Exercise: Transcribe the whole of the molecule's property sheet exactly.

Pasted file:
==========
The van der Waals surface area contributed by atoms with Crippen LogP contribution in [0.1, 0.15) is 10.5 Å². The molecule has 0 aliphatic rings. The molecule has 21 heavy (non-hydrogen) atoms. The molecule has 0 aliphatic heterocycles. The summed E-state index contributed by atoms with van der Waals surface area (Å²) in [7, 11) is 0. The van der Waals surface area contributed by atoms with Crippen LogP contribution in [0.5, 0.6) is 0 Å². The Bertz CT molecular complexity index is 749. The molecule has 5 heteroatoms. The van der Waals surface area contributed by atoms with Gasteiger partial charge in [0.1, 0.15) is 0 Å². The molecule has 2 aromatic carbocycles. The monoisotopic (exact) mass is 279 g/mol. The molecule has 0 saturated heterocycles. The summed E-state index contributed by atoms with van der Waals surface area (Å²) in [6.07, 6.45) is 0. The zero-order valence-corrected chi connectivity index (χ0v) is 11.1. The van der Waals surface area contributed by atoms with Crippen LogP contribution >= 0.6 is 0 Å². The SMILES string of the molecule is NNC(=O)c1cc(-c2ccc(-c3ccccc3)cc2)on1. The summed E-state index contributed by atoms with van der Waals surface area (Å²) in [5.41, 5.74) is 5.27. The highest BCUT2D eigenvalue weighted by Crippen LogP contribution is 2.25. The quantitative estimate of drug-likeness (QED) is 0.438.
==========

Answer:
The van der Waals surface area contributed by atoms with Crippen LogP contribution in [0.1, 0.15) is 10.5 Å². The molecule has 0 aliphatic rings. The molecule has 21 heavy (non-hydrogen) atoms. The molecule has 0 aliphatic heterocycles. The summed E-state index contributed by atoms with van der Waals surface area (Å²) in [7, 11) is 0. The van der Waals surface area contributed by atoms with Crippen LogP contribution in [0.5, 0.6) is 0 Å². The Bertz CT molecular complexity index is 749. The molecule has 5 heteroatoms. The van der Waals surface area contributed by atoms with Gasteiger partial charge in [0.1, 0.15) is 0 Å². The molecule has 2 aromatic carbocycles. The monoisotopic (exact) mass is 279 g/mol. The molecule has 0 saturated heterocycles. The summed E-state index contributed by atoms with van der Waals surface area (Å²) in [6.07, 6.45) is 0. The zero-order valence-corrected chi connectivity index (χ0v) is 11.1. The van der Waals surface area contributed by atoms with Crippen LogP contribution >= 0.6 is 0 Å². The SMILES string of the molecule is NNC(=O)c1cc(-c2ccc(-c3ccccc3)cc2)on1. The summed E-state index contributed by atoms with van der Waals surface area (Å²) in [5.41, 5.74) is 5.27. The highest BCUT2D eigenvalue weighted by Crippen LogP contribution is 2.25. The quantitative estimate of drug-likeness (QED) is 0.438.